The former president and a manager of the now-bankrupt Northwest Territorial Mint in Federal Way, accused of operating a Ponzi-like scheme that defrauded thousands of investors out of more than $25 million, have been convicted of mail and wire fraud after a two-week trial in U.S. District Court.

A jury, after two days of deliberations, convicted mint owner Bernard Ross Hansen, 60, of 14 federal felony counts of mail and wire fraud, each of which carries a potential sentence of up to 20 years in prison. The panel also convicted Hansen’s “vault manager” and girlfriend, Diane Renee Erdmann, 48, of 13 felony fraud counts.

U.S. District Court Judge Richard Jones set sentencing for the pair for Oct. 29.

Hansen and Erdmann were indicted in 2018 by a grand jury on charges that alleged the pair lied about gold and silver bullion shipments while using investors’ money for personal luxuries and expenses and to expand their business and draw in new victims.

Northwest Territorial Mint, which also had offices in Auburn, sought bankruptcy protection in 2016 after Hansen and the company were each hit with multimillion-dollar jury verdicts in a defamation and invasion of privacy lawsuit brought in Nevada by a Los Angeles businessman.

An email message seeking comment from Hansen and Erdmann’s defense attorneys, Angelo Calfo and Patty Eakes, was not returned Monday afternoon. However, in a brief submitted before trial, the defense said the couple should be acquitted because they lacked fraudulent intent.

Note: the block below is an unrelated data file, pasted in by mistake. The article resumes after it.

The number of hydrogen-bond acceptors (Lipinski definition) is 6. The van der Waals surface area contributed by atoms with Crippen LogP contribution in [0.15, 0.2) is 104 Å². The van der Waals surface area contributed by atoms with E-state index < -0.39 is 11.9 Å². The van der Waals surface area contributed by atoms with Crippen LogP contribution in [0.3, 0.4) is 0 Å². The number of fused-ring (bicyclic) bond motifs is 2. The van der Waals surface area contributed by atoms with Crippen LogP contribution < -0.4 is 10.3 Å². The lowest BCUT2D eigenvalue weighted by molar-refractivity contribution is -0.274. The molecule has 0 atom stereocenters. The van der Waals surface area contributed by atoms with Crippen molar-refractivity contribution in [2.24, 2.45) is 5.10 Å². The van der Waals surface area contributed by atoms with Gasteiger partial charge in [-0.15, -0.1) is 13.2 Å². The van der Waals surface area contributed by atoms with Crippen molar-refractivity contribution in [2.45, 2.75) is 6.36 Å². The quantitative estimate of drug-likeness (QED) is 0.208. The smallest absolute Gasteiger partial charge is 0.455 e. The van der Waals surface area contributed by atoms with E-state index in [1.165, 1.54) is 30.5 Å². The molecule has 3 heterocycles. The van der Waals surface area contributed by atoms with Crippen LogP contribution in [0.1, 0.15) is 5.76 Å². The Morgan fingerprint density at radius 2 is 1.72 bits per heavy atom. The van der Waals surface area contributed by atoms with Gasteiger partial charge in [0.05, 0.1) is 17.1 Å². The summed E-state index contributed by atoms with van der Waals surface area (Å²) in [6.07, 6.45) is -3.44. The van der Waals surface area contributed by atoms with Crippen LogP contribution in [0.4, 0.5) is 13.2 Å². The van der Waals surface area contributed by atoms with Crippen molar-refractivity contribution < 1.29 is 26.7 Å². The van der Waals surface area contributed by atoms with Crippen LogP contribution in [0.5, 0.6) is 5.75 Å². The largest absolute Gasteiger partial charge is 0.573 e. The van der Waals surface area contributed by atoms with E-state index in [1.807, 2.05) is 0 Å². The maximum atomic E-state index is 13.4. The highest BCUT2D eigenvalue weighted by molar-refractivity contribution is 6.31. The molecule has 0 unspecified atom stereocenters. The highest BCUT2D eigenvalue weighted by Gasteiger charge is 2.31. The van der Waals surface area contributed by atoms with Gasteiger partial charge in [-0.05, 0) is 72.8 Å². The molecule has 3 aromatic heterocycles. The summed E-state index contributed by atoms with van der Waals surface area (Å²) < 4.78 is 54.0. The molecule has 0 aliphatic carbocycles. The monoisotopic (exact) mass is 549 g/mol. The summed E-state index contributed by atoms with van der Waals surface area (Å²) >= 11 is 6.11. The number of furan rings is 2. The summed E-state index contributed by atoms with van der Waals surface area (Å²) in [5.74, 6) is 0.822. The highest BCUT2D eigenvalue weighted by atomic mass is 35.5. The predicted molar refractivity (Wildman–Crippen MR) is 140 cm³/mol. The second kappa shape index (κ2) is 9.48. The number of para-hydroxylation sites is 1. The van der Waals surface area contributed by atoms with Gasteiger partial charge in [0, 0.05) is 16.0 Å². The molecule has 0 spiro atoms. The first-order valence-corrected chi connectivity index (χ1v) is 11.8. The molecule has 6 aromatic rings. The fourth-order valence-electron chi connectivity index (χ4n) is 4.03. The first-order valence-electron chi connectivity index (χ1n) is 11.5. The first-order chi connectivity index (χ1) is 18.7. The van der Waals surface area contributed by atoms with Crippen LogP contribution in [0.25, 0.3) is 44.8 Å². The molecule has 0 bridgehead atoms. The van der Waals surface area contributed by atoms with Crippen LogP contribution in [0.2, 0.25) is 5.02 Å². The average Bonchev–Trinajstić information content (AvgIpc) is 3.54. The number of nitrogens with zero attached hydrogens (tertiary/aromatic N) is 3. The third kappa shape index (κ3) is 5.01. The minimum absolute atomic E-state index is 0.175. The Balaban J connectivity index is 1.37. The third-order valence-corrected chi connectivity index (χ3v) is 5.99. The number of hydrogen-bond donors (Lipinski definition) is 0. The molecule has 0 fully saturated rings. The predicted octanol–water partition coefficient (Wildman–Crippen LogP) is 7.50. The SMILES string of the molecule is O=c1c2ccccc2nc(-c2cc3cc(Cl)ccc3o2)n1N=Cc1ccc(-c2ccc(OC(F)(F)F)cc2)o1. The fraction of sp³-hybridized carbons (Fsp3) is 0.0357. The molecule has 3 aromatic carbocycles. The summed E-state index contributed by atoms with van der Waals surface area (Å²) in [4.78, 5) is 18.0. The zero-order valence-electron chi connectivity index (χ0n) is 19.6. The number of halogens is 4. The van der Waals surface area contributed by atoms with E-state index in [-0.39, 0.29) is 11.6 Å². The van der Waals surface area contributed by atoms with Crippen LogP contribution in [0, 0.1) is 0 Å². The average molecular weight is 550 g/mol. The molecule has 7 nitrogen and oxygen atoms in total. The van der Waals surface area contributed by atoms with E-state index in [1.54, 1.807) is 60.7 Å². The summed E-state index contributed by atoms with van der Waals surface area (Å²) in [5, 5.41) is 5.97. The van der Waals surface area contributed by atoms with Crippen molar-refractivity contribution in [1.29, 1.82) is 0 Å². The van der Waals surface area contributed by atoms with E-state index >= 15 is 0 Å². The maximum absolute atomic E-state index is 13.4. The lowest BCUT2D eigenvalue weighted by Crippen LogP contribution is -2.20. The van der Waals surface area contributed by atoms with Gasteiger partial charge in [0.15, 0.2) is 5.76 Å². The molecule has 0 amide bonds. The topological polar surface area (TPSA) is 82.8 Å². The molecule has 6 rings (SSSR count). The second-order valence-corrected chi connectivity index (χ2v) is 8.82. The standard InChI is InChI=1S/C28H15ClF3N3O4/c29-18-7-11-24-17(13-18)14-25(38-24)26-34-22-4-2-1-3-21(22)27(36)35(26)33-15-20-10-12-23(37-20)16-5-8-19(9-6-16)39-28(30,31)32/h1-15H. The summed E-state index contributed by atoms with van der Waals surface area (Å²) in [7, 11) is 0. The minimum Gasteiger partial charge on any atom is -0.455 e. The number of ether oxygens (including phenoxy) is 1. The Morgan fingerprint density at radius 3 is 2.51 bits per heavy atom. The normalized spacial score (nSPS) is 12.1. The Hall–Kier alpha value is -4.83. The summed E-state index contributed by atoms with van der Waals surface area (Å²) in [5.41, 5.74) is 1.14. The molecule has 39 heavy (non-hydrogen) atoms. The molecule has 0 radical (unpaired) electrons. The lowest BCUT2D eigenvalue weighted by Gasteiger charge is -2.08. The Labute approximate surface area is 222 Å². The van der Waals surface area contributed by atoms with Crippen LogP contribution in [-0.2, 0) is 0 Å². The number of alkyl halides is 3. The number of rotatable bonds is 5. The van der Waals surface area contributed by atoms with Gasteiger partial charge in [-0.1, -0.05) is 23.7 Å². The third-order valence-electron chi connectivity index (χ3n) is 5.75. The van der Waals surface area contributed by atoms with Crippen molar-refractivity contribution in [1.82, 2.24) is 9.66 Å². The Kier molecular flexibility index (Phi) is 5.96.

According to the indictment, by 2012 the mint — which made coins and medallions and bought, sold and stored precious metals — didn’t have enough assets to cover customer orders, and federal prosecutors allege they started using the investments from new customers to pay money owed to older customers in an illegal Ponzi-like scheme.

The indictment also claimed that more than 50 people who had stored their precious metals at the Northwest Territorial Mint’s offices in Federal Way and Auburn found $4.9 million in bullion missing. Twenty customers involved in a “bullion-leasing program” were defrauded of an additional $5 million, according to the indictment. Finally, the indictment alleges Hansen and Erdmann stole $1 million more from a Canadian silver-bullion producer.

“They tried to make this company look solid — like the metals they sold — but in fact it was a house of cards,” Assistant U.S. Attorney Benjamin Diggs told the jury in closing arguments last week, according to a news release.

Correction: An earlier version of this story said the couple was convicted of mail and tax fraud. It was mail and wire fraud. It also misstated the number of individuals bilked in the bullion scheme. It was 20, not two.